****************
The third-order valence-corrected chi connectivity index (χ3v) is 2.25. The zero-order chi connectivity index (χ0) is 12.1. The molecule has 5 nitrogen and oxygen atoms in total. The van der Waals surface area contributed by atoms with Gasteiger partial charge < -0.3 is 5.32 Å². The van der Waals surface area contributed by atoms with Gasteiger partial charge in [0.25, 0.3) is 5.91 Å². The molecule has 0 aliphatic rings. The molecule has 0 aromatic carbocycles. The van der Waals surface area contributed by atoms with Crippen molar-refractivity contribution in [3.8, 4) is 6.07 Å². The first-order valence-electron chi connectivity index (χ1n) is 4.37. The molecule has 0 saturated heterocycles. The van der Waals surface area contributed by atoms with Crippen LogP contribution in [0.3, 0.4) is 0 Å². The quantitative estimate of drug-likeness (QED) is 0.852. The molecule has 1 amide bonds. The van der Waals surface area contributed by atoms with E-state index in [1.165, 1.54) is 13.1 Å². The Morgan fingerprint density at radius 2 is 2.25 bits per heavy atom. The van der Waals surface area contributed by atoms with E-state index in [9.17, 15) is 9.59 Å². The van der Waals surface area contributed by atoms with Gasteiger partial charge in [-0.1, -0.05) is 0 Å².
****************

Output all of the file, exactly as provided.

The third-order valence-corrected chi connectivity index (χ3v) is 2.25. The zero-order chi connectivity index (χ0) is 12.1. The molecule has 5 nitrogen and oxygen atoms in total. The van der Waals surface area contributed by atoms with Gasteiger partial charge < -0.3 is 5.32 Å². The van der Waals surface area contributed by atoms with Gasteiger partial charge in [0.25, 0.3) is 5.91 Å². The molecule has 0 aliphatic rings. The molecule has 0 aromatic carbocycles. The van der Waals surface area contributed by atoms with Crippen molar-refractivity contribution in [3.8, 4) is 6.07 Å². The first-order valence-electron chi connectivity index (χ1n) is 4.37. The molecule has 0 saturated heterocycles. The van der Waals surface area contributed by atoms with Crippen LogP contribution in [0.3, 0.4) is 0 Å². The quantitative estimate of drug-likeness (QED) is 0.852. The molecule has 1 amide bonds. The van der Waals surface area contributed by atoms with E-state index in [1.165, 1.54) is 13.1 Å². The Morgan fingerprint density at radius 2 is 2.25 bits per heavy atom. The van der Waals surface area contributed by atoms with E-state index in [9.17, 15) is 9.59 Å². The van der Waals surface area contributed by atoms with Gasteiger partial charge in [-0.1, -0.05) is 0 Å².